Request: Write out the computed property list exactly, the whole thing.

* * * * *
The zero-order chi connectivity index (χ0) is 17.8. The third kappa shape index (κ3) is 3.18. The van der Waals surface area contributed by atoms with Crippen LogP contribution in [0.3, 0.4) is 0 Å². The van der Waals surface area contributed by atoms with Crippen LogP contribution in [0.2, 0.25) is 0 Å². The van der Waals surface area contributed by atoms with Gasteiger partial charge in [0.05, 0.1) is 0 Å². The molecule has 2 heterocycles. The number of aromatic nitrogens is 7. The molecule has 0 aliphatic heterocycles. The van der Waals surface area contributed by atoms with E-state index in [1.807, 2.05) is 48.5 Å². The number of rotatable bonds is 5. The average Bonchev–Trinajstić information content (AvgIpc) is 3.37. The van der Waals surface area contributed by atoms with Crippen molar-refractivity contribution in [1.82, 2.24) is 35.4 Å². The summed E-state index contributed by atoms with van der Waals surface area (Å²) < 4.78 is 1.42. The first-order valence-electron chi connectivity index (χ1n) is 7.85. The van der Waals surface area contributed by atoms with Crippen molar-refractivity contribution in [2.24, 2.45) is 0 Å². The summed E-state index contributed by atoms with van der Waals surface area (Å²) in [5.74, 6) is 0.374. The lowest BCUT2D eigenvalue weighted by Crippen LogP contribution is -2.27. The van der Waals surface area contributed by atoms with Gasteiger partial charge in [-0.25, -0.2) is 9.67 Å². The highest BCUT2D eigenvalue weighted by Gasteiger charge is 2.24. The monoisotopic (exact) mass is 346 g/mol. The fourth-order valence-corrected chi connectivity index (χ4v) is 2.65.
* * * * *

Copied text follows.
The zero-order chi connectivity index (χ0) is 17.8. The third kappa shape index (κ3) is 3.18. The van der Waals surface area contributed by atoms with Crippen LogP contribution in [0.3, 0.4) is 0 Å². The van der Waals surface area contributed by atoms with Crippen LogP contribution in [0.2, 0.25) is 0 Å². The van der Waals surface area contributed by atoms with Gasteiger partial charge in [0.05, 0.1) is 0 Å². The molecule has 2 heterocycles. The number of aromatic nitrogens is 7. The molecule has 0 aliphatic heterocycles. The van der Waals surface area contributed by atoms with E-state index in [1.807, 2.05) is 48.5 Å². The number of rotatable bonds is 5. The average Bonchev–Trinajstić information content (AvgIpc) is 3.37. The van der Waals surface area contributed by atoms with Crippen molar-refractivity contribution in [1.82, 2.24) is 35.4 Å². The summed E-state index contributed by atoms with van der Waals surface area (Å²) < 4.78 is 1.42. The first-order valence-electron chi connectivity index (χ1n) is 7.85. The van der Waals surface area contributed by atoms with Crippen molar-refractivity contribution in [2.24, 2.45) is 0 Å². The summed E-state index contributed by atoms with van der Waals surface area (Å²) in [5.74, 6) is 0.374. The lowest BCUT2D eigenvalue weighted by Crippen LogP contribution is -2.27. The van der Waals surface area contributed by atoms with Gasteiger partial charge in [-0.25, -0.2) is 9.67 Å². The highest BCUT2D eigenvalue weighted by Gasteiger charge is 2.24. The monoisotopic (exact) mass is 346 g/mol. The fourth-order valence-corrected chi connectivity index (χ4v) is 2.65.